If you follow the guidelines for Ext Forum Help, I think you will find that you will get quick and concise responses that will help you resolve your issue. If you have any more suggestions as to how we could ease the learning curve please feel free to send me an email with some suggestions.

    Best of luck and I hope you continue to use Ext JS in forth-coming projects!

  • John

    I too have struggled to figure out extjs. I put myself in the hot seat by deciding to use this on a three week project. Luckily I was able to figure most of the stuff out through trial and error.

    The forums are not exactly friendly all the time. It sux waiting days for someone to reply to your post and then find out it is some sarcastic post about how stupid you are for not doing it right.

    The examples are also hard to follow. Things that require a complex example like putting a form in a tab and having the form refresh, or how to change the path to a url for a data.store on the fly in response to an event that would require a reload do not exist. Yet examples like how to use a simple widget are shown with extension and complicated scenarios.

    One of the things that bugs me most about extjs forums is when someone says look how smart I am here is what I did, but they don’t provide the other pieces to make it work. Then when someone has a question they respond condescendingly and complain that people don’t trace their own code.

    Luckily I was able to get everything done on time for my project, but I am definitely going to find another framework to use that is truly open source and not viral GPL’d. That is another topic I could rant about but wont.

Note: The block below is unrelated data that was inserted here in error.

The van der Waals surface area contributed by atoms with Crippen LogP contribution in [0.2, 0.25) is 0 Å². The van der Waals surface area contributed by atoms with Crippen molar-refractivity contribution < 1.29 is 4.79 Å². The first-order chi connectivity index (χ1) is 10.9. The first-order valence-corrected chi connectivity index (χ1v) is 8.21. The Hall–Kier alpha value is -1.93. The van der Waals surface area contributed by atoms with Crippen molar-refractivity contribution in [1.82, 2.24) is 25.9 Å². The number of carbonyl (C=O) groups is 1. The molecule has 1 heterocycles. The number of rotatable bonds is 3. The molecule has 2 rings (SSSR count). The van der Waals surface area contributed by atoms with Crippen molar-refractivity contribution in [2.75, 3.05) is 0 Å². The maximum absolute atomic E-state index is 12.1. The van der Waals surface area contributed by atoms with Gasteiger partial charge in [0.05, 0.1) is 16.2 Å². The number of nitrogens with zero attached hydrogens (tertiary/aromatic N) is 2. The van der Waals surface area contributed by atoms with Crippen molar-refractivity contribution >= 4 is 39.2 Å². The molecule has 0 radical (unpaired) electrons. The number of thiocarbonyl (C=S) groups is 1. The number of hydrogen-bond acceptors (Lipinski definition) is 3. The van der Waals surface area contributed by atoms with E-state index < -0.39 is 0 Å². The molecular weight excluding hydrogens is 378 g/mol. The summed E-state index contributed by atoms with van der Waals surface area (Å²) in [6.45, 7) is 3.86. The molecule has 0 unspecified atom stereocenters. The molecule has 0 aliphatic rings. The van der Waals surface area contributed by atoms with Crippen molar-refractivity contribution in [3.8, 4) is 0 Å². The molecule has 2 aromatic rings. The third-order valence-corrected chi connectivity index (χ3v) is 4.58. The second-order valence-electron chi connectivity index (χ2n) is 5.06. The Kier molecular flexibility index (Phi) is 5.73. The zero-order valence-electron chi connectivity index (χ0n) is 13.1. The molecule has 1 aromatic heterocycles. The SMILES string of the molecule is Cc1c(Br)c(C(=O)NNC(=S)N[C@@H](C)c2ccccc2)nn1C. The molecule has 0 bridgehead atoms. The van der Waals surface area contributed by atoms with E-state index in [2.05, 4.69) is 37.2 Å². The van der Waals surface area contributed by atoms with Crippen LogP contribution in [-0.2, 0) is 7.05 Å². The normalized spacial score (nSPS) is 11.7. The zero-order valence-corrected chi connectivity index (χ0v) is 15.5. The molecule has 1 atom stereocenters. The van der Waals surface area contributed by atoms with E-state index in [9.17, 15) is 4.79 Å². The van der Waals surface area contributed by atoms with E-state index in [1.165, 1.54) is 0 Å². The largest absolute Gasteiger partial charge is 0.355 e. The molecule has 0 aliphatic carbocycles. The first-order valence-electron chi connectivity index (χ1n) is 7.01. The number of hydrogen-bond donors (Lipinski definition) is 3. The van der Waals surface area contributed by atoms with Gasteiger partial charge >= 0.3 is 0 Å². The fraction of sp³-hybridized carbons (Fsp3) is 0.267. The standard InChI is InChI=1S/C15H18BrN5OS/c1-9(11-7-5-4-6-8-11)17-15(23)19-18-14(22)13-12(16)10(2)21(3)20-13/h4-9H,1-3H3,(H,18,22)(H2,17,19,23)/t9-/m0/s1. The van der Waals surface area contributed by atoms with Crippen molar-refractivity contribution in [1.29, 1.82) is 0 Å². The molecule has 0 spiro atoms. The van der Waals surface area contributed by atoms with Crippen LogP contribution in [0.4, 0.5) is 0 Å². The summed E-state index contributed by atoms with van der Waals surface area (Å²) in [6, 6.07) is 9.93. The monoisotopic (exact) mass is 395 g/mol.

Just like you I am looking for a job too. These times are tough. Good luck!

  • @Aaron: I was hoping this response would have included a link to my sample application. As time went on, somehow developing a sanitized-of-nda-information sample got lost in the shuffle of priorities. I was proposed a venture for the new year that ExtJS might suit, so you may see me slugging it out in the forums yet again.

    @John: Thanks for responding with the same feelings I had about the forum. It’s insane that we both chose to use the framework for a three week project. I didn’t realize I’d need a year to study the framework. At least I can blame the guy at the company who told me to move in that direction.

    To Ext’s credit, I’ve seen their framework used in several commercial-scale applications used by my domain registrar to my Synology network storage device. It holds the potential to develop rich client interfaces (though Google Chrome support was still pending in the version I used).

    To Ext’s fault, all the applications LOOK like Ext apps. Application developers probably had a tough enough time developing the app, let alone making it look different.

    Methinks I have the subject of another blog entry!

  • Just thought I\’d post a follow up on this discussion to credit the ExtJS development team for rebranding as Sencha. In addition to ExtJS is the new HTML5-ready Sencha Touch framework for mobile touch devices, as well as integration utilities for jQuery/jQuery UI and Raphaël.

    Wicked cool.

  • Joe

    We have been using ExtJS on a project and it is a disaster. It does not scale at all for large applications and is the root of many performance issues. Create a “Hello World” app and just look at how much markup ExtJS generates. Now extrapolate to the real world. Visually their stuff looks great but it is a horrible framework.